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i'm having a bit of confusion with property accessors.

I'd like to have an internal property with its set accessor only accessible to derived classes.

something like this

internal [internalClass] MyProperty
get {return _prop;}
protected set {_prop = value;}

when i do this the compiler complains.

MSDN, when discussing this particular error suggests changing the set access modifier to private

which is not where i want this to go.

it looks like Protected Internal should be an option here however using this modifier gives the same error

I have a feeling i'm missing some basic understanding of access modifiers.


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3 Answers 3

up vote 7 down vote accepted

Neither protected nor protected internal is more restrictive than internal. Both would let derived types from a different assembly access the setter but not the getter. protected internal gives access to the union of protected and internal, not the intersection. (There is an access level representing the intersection in the CLR, but it's not exposed by C#.)

You might be best off using a private setter and a protected SetMyProperty method which just calls the private setter, if that matches what you want to achieve.

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For whatever reason, the compiler seems to believe that an internal class is permitted to have derived classes in other assemblies. The protected field is then considered available to other assemblies, through the derived class (that is, the field has no concept on its own of its class's access modifier). The compiler error is to indicate that (even though you know it won't ever happen) the indicated field is overextending its access rights.

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This is not quite true. A public class defined in the assembly can derive from the internal class. The public class can then be derived from in another assembly. This would then make the setter accesible outside the assembly. –  Philip Smith Jul 20 '10 at 17:41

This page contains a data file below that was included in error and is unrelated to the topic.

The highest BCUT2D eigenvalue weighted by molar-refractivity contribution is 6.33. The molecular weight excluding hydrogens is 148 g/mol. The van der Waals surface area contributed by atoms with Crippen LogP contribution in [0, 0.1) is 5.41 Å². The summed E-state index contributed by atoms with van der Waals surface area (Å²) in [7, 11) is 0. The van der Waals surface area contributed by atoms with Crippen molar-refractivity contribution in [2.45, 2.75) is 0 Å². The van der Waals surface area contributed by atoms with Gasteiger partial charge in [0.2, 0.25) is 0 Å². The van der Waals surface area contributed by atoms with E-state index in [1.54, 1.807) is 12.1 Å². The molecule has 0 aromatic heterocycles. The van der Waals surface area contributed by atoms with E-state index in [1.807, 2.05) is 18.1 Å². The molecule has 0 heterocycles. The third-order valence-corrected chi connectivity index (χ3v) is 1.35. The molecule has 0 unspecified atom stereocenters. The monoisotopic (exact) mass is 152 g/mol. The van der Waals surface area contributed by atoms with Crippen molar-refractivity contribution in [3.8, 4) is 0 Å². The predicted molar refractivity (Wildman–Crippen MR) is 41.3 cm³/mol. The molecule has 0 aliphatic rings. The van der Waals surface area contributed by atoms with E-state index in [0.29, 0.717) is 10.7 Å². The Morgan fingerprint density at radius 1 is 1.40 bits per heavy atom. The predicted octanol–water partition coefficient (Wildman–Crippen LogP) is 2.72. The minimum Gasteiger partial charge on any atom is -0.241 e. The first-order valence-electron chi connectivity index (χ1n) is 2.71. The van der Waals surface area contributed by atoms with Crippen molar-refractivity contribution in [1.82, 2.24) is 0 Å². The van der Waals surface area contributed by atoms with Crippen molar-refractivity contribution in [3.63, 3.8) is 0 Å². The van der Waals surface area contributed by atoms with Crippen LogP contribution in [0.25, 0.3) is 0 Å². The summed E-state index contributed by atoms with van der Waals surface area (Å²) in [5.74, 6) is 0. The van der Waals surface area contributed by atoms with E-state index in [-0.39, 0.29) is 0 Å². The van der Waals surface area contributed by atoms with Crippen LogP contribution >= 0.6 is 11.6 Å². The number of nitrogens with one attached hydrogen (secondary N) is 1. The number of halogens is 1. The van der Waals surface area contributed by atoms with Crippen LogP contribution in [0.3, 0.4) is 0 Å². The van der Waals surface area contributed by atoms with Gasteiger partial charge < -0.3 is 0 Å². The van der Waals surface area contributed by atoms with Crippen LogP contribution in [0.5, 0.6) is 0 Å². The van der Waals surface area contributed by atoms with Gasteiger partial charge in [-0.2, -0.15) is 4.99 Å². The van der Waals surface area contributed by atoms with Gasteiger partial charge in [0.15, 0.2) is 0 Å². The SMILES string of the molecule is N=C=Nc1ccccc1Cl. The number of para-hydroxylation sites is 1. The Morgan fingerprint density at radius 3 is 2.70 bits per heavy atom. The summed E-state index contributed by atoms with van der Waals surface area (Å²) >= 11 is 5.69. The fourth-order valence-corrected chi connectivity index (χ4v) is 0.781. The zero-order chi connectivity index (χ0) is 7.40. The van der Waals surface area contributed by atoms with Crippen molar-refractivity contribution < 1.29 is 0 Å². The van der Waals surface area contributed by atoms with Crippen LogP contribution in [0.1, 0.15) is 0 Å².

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Internal is more restrictive than protected. Internal makes the member limited to the current assembly, whereas protected is accessible to an arbitrary large number of descendants outside of your assembly.

If you intend for this property to be accessible to classes or descendants outside of your assembly, you'll need to lose the internal attribute on the property. If you intend for this property to be used only within your assembly, then make the property accessor internal.

Unfortunately, this means you have to give up protected on the accessor of internal properties. This is an irritation because even though the property is limited to clients within your assembly, that doesn't mean you really trust all those clients to use your property correctly. It makes sense when you are the only author running around in your assembly's source code, but I would much prefer to retain protected semantics on internal classes when there are hundreds of developers running around in the source code of one large assembly.

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Taking into account tools like ILMERGE (research.microsoft.com/en-us/people/mbarnett/ilmerge.aspx), and the way people use that, internal 'protection' is of even lesser value. +1 for the 'trust' on protected versus internal. –  Jeroen Wiert Pluimers Jul 21 '10 at 11:05
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